The Associated Press Stylebook is celebrating its 50-year anniversary this year, and while the updates to the book are not as drastic as last year’s updates, there are some additions and revisions that are of particular interest.
As bacon-lovers, we would like to start off with the expansion of the food chapter to include BLT for bacon, lettuce and tomato sandwich on first reference. Not surprising, as the sandwich has already appeared as such on stacks of lunch menus across the United States for decades.
While on the topic of food and drink, it is noteworthy that craft brewery should stand in for microbrewery (being that our region is becoming well-known for our breweries), and we are no longer “pre-heating” the oven. It is now: Heat the oven to 350 F.
An update that is close to our marketing hearts is the addition of meme and favorite (as in a Tweet). This year, all vocabulary pertaining to online has been moved to the A-Z section. Previously, these terms were found in the Social Media Guidelines. Thus, online vocabulary has officially been assimilated into our lexicon.
Sports Guidelines are a major focus, with more than 60 new or revised entries. Much of this section is devoted to sports clichés and slang. For example, the text states that, in baseball, “Home runs are homers, not ‘dingers,’ ‘jacks’ or ‘bombs.’”
More sensitive topics have also been addressed.
“While none of the changes are as momentous as last year’s ‘over/more than’ proclamation, they reflected an increased sensitivity to how language can be polarizing,” said Merrill Perlman, president of the American Copy Editors Society Education Fund.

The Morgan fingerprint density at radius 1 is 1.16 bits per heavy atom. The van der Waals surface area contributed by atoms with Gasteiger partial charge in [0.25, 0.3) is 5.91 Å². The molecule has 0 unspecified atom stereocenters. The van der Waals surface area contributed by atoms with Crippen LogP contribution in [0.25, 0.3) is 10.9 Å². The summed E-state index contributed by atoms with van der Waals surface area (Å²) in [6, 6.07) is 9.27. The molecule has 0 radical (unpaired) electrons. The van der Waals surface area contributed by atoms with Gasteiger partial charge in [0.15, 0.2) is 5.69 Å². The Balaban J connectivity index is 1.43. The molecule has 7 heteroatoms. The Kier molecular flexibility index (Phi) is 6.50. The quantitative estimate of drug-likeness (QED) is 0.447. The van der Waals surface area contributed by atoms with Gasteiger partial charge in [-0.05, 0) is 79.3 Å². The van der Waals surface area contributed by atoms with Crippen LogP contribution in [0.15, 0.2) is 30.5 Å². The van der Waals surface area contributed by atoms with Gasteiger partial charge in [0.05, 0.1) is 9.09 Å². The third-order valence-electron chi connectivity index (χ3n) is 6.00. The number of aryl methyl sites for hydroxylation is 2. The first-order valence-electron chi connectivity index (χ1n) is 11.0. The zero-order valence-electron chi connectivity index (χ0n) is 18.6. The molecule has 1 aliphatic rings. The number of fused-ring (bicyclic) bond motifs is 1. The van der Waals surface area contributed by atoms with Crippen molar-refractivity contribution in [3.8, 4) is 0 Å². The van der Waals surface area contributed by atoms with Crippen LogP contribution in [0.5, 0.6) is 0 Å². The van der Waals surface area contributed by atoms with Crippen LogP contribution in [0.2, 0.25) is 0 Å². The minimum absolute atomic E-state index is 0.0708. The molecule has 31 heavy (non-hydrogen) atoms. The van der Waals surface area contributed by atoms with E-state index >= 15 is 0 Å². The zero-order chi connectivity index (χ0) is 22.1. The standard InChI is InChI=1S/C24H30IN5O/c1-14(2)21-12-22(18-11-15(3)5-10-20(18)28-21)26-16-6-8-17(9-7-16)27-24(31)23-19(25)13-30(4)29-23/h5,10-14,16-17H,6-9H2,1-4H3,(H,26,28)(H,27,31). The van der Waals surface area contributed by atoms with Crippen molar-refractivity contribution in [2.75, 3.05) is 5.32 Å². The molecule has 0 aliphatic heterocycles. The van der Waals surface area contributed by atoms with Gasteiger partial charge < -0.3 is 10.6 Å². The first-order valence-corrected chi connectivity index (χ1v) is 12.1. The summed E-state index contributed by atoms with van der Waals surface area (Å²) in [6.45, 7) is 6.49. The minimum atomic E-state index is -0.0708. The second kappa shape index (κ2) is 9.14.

This includes the phrase “animal welfare activist” to be used instead of “animal rights activist.” There is no doubt these activists are advocating for the animals’ “welfare,” but some would argue that the term “rights” should be reserved for people, not animals.
Suicide is also addressed, and a tactful approach is suggested when writing stories about the subject. It states that suicide stories, when written, should not go into detail on methods used. Also, avoid using the phrase, committed suicide, unless the phrase is a direct quote from authorities. The word committed implies a crime, and laws against suicide in the United States and many other places have been repealed. Instead, use killed himself, took her own life, or died by suicide.
There is also a section that refers to the Affordable Care Act. Because the formal name Affordable Care Act is not as widely known as Obamacare, using it may cause confusion. It is best to use ”President Barack Obama’s health care law” or “health care law” on first reference, and Obamacare in quotation marks thereafter. Be wary of this term, however. Its initial intent was derogatory to the Affordable Care Act.
Many of the rules of this 600-page guide are subtle, nuanced versions of popular language use. They are often not instinctual, so refer to the Stylebook frequently in your endeavor to write universally consistent, coherent, and comprehensible journalistic pieces. We keep the newest version on our desk at all times, as should every writer.
If you haven’t purchased your 2015 copy yet, you can buy a print copy or sign up for an AP Stylebook Online account